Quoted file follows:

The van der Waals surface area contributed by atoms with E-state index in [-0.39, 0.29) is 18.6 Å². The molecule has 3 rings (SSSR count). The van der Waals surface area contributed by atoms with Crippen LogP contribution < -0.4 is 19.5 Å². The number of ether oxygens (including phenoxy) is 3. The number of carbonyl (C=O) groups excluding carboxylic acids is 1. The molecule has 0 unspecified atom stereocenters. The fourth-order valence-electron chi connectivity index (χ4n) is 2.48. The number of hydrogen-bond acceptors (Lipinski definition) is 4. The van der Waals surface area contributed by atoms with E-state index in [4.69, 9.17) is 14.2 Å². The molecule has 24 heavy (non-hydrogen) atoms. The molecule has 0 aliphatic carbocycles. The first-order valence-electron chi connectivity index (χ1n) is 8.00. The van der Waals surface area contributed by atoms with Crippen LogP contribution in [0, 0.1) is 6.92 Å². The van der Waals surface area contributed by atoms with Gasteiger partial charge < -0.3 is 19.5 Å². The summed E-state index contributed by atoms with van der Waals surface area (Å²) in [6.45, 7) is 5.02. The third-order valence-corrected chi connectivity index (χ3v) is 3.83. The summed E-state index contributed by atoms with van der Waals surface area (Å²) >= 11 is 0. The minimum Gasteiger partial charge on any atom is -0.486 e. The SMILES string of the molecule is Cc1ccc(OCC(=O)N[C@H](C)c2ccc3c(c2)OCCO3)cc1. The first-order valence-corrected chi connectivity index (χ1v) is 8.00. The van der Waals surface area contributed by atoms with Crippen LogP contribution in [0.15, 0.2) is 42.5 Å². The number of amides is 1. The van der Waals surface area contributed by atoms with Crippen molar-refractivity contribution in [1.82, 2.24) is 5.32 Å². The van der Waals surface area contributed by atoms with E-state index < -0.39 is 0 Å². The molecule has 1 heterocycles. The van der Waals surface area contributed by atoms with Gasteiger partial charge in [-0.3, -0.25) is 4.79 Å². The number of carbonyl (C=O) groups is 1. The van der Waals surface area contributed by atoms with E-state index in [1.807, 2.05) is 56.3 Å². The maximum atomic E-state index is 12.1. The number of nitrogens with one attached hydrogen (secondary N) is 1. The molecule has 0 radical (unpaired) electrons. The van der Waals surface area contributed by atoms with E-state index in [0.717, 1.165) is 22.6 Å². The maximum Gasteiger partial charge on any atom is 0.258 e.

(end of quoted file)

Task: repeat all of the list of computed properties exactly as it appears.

The van der Waals surface area contributed by atoms with E-state index in [-0.39, 0.29) is 18.6 Å². The molecule has 3 rings (SSSR count). The van der Waals surface area contributed by atoms with Crippen LogP contribution < -0.4 is 19.5 Å². The number of ether oxygens (including phenoxy) is 3. The number of carbonyl (C=O) groups excluding carboxylic acids is 1. The molecule has 0 unspecified atom stereocenters. The fourth-order valence-electron chi connectivity index (χ4n) is 2.48. The number of hydrogen-bond acceptors (Lipinski definition) is 4. The van der Waals surface area contributed by atoms with E-state index in [4.69, 9.17) is 14.2 Å². The molecule has 24 heavy (non-hydrogen) atoms. The molecule has 0 aliphatic carbocycles. The first-order valence-electron chi connectivity index (χ1n) is 8.00. The van der Waals surface area contributed by atoms with Crippen LogP contribution in [0, 0.1) is 6.92 Å². The van der Waals surface area contributed by atoms with Gasteiger partial charge < -0.3 is 19.5 Å². The summed E-state index contributed by atoms with van der Waals surface area (Å²) in [6.45, 7) is 5.02. The third-order valence-corrected chi connectivity index (χ3v) is 3.83. The summed E-state index contributed by atoms with van der Waals surface area (Å²) >= 11 is 0. The minimum Gasteiger partial charge on any atom is -0.486 e. The SMILES string of the molecule is Cc1ccc(OCC(=O)N[C@H](C)c2ccc3c(c2)OCCO3)cc1. The first-order valence-corrected chi connectivity index (χ1v) is 8.00. The van der Waals surface area contributed by atoms with Crippen LogP contribution in [0.15, 0.2) is 42.5 Å². The number of amides is 1. The van der Waals surface area contributed by atoms with Crippen molar-refractivity contribution in [1.82, 2.24) is 5.32 Å². The van der Waals surface area contributed by atoms with E-state index < -0.39 is 0 Å². The molecule has 1 heterocycles. The van der Waals surface area contributed by atoms with Gasteiger partial charge in [-0.3, -0.25) is 4.79 Å². The number of carbonyl (C=O) groups is 1. The van der Waals surface area contributed by atoms with E-state index in [1.807, 2.05) is 56.3 Å². The maximum atomic E-state index is 12.1. The number of nitrogens with one attached hydrogen (secondary N) is 1. The molecule has 0 radical (unpaired) electrons. The van der Waals surface area contributed by atoms with E-state index in [0.717, 1.165) is 22.6 Å². The maximum Gasteiger partial charge on any atom is 0.258 e.